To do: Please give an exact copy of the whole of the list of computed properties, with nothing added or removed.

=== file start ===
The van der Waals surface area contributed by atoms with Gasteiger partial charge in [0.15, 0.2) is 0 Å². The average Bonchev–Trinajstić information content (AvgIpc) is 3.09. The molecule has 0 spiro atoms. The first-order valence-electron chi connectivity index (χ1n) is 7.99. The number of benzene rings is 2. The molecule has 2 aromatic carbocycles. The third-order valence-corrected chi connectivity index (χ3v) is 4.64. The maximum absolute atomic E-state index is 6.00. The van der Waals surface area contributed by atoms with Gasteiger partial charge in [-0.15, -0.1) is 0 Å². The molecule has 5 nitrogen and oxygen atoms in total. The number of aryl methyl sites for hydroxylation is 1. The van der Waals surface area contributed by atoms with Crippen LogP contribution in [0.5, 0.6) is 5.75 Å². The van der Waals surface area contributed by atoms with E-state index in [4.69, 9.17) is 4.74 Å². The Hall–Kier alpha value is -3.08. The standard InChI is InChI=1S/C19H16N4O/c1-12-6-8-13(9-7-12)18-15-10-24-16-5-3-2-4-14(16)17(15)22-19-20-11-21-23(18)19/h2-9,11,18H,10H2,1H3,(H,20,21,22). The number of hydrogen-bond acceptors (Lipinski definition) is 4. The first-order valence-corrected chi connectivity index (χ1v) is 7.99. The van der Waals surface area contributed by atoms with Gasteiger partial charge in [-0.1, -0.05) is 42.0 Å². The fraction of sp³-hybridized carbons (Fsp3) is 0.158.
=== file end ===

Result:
The van der Waals surface area contributed by atoms with Gasteiger partial charge in [0.15, 0.2) is 0 Å². The average Bonchev–Trinajstić information content (AvgIpc) is 3.09. The molecule has 0 spiro atoms. The first-order valence-electron chi connectivity index (χ1n) is 7.99. The number of benzene rings is 2. The molecule has 2 aromatic carbocycles. The third-order valence-corrected chi connectivity index (χ3v) is 4.64. The maximum absolute atomic E-state index is 6.00. The van der Waals surface area contributed by atoms with Gasteiger partial charge in [-0.15, -0.1) is 0 Å². The molecule has 5 nitrogen and oxygen atoms in total. The number of aryl methyl sites for hydroxylation is 1. The van der Waals surface area contributed by atoms with Crippen LogP contribution in [0.5, 0.6) is 5.75 Å². The van der Waals surface area contributed by atoms with E-state index in [4.69, 9.17) is 4.74 Å². The Hall–Kier alpha value is -3.08. The standard InChI is InChI=1S/C19H16N4O/c1-12-6-8-13(9-7-12)18-15-10-24-16-5-3-2-4-14(16)17(15)22-19-20-11-21-23(18)19/h2-9,11,18H,10H2,1H3,(H,20,21,22). The number of hydrogen-bond acceptors (Lipinski definition) is 4. The first-order valence-corrected chi connectivity index (χ1v) is 7.99. The van der Waals surface area contributed by atoms with Gasteiger partial charge in [-0.1, -0.05) is 42.0 Å². The fraction of sp³-hybridized carbons (Fsp3) is 0.158.